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Folkestone, Kent is on the south east coast and was primarily a fishing harbour in the 1800s before becoming a major cross channel port in Victorian times. A harbour light to indicate tidal depth was established as early as 1810. With the arrival of the railway in the 1840s it developed as a seaside resort although there is little or no proper seafront.
The first lighthouse was a tall elegant white painted granite square tower structure with a square observation window light and was situated at the end of the pier in the old inner harbour. This pier has been known at times as West pier, South pier and Old pier.
Built in 1848 the tower was 31 feet high and the light at 41 feet above high water was visible for 6 miles and showed at times a fixed red light when 10 feet of water in the harbour to showing a group of 2 flashes every 10 seconds.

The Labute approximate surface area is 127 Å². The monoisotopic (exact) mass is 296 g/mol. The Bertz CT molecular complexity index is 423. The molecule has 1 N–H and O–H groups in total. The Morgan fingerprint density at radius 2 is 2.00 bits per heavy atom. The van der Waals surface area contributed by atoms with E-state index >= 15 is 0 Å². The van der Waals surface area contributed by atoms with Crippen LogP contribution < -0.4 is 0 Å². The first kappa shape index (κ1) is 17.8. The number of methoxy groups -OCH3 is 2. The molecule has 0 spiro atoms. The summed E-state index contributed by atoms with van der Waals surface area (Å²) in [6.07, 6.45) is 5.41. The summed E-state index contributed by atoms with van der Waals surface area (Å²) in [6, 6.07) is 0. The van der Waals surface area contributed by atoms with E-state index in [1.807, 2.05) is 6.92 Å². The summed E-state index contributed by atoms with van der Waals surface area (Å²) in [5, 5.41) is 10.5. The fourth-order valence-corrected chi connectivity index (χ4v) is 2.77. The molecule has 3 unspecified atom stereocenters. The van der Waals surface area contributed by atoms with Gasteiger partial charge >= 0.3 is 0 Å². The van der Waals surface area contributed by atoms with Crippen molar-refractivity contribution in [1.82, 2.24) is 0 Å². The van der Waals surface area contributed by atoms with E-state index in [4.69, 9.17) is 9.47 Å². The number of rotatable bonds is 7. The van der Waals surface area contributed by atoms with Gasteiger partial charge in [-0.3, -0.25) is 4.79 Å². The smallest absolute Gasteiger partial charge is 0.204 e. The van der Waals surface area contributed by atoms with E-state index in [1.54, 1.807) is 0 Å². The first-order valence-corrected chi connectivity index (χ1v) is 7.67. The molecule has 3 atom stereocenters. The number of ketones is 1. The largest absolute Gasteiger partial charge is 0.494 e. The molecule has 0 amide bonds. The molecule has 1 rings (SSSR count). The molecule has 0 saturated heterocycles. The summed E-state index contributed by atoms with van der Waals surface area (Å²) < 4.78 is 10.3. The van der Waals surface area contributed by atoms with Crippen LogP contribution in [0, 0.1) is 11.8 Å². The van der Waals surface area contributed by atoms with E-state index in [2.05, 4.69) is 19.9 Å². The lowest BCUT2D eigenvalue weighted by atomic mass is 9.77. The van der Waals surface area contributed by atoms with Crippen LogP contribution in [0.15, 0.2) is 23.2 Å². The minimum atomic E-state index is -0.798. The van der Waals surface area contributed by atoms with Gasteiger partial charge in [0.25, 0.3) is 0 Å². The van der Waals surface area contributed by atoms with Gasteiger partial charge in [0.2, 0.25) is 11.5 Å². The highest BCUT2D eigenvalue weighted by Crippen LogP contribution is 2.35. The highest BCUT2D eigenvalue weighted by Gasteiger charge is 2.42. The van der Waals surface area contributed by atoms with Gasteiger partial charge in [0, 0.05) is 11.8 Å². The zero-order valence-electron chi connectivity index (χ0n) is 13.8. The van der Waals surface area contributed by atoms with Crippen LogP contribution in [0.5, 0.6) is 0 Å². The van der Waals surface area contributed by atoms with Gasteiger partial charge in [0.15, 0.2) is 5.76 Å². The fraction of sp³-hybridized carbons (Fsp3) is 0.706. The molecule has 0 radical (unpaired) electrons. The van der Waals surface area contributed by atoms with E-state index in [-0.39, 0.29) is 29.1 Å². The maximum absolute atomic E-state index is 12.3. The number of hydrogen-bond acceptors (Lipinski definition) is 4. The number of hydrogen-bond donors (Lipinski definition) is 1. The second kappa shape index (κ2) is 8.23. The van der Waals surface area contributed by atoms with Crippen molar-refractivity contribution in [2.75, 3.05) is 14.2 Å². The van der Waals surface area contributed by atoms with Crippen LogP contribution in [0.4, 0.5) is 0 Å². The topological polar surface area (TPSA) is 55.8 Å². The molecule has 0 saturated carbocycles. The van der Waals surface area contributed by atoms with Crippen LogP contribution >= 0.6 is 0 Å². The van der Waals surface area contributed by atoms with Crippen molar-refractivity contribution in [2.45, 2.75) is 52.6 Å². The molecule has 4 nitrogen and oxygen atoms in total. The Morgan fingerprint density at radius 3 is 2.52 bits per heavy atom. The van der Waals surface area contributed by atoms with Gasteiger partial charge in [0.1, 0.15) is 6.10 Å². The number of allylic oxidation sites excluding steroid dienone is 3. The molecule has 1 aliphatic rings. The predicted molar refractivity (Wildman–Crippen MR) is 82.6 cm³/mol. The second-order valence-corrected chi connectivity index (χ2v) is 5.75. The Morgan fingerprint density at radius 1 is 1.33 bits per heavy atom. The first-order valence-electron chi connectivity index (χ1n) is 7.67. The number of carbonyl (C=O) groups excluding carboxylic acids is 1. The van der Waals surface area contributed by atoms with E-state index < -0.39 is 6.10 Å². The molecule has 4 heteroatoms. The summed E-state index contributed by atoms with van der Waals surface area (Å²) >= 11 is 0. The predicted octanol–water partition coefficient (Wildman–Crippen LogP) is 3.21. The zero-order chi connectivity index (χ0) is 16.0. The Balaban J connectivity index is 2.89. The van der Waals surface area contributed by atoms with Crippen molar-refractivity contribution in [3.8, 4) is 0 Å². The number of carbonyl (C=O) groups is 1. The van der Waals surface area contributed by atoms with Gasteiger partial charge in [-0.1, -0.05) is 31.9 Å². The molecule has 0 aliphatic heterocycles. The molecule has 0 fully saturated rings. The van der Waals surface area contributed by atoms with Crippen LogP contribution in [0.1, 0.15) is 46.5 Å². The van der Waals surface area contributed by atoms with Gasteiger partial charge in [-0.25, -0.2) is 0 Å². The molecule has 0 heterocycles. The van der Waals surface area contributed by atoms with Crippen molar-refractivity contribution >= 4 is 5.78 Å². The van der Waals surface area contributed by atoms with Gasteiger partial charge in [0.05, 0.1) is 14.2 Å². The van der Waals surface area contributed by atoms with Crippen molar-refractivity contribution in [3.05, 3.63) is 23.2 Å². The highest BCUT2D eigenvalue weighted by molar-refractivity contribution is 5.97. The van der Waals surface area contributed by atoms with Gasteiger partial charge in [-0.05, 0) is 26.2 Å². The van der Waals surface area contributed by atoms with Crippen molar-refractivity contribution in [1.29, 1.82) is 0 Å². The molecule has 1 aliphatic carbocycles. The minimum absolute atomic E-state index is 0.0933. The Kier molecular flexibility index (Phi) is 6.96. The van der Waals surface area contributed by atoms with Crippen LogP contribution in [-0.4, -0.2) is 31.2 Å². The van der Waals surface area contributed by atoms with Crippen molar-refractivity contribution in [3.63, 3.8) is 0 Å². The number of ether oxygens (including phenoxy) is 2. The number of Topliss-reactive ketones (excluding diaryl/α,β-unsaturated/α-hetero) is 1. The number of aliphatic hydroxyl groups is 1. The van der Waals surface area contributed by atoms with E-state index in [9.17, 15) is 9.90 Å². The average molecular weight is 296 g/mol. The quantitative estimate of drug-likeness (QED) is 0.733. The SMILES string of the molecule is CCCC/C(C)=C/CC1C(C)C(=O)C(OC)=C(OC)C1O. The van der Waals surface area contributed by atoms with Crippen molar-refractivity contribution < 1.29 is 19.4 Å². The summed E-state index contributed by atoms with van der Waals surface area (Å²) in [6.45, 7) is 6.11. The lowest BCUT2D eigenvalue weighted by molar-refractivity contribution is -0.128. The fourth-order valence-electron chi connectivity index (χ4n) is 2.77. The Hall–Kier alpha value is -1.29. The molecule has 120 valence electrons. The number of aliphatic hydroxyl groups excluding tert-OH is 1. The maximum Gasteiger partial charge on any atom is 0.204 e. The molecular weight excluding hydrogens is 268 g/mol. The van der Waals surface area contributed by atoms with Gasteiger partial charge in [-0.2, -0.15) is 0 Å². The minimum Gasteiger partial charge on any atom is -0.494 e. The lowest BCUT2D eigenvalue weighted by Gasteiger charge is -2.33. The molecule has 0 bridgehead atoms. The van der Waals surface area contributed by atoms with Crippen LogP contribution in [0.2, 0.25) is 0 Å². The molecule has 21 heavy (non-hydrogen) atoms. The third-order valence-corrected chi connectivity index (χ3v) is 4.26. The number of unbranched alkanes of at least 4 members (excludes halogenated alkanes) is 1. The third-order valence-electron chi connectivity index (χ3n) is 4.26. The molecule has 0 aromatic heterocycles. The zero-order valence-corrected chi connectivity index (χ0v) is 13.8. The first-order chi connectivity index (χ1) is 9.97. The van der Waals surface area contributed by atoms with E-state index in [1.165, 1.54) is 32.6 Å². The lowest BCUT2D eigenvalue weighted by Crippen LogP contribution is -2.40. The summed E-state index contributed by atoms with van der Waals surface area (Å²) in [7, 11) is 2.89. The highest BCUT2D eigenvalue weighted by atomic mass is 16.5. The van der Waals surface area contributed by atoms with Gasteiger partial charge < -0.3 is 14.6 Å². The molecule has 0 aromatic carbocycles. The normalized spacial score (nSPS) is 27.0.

It continued to operate along side the current light for about 70 years until it was demolished in the 1930s.
With the building of a new breakwater to accommodate the new railway extension bringing passengers direct to the pier head to board the cross channel ferries to Ostend, Boulogne and Calais, a new tall stone circular tower lighthouse with a gallery and a traditional light was built in 1860. Currently operated by the local Port Authority and situated at the end on the new pier, the tower is 28 feet high and the light exhibited at 44 feet above high water is visible for 12 miles. A fog bell giving 12 strokes every minute is sounded during foggy weather.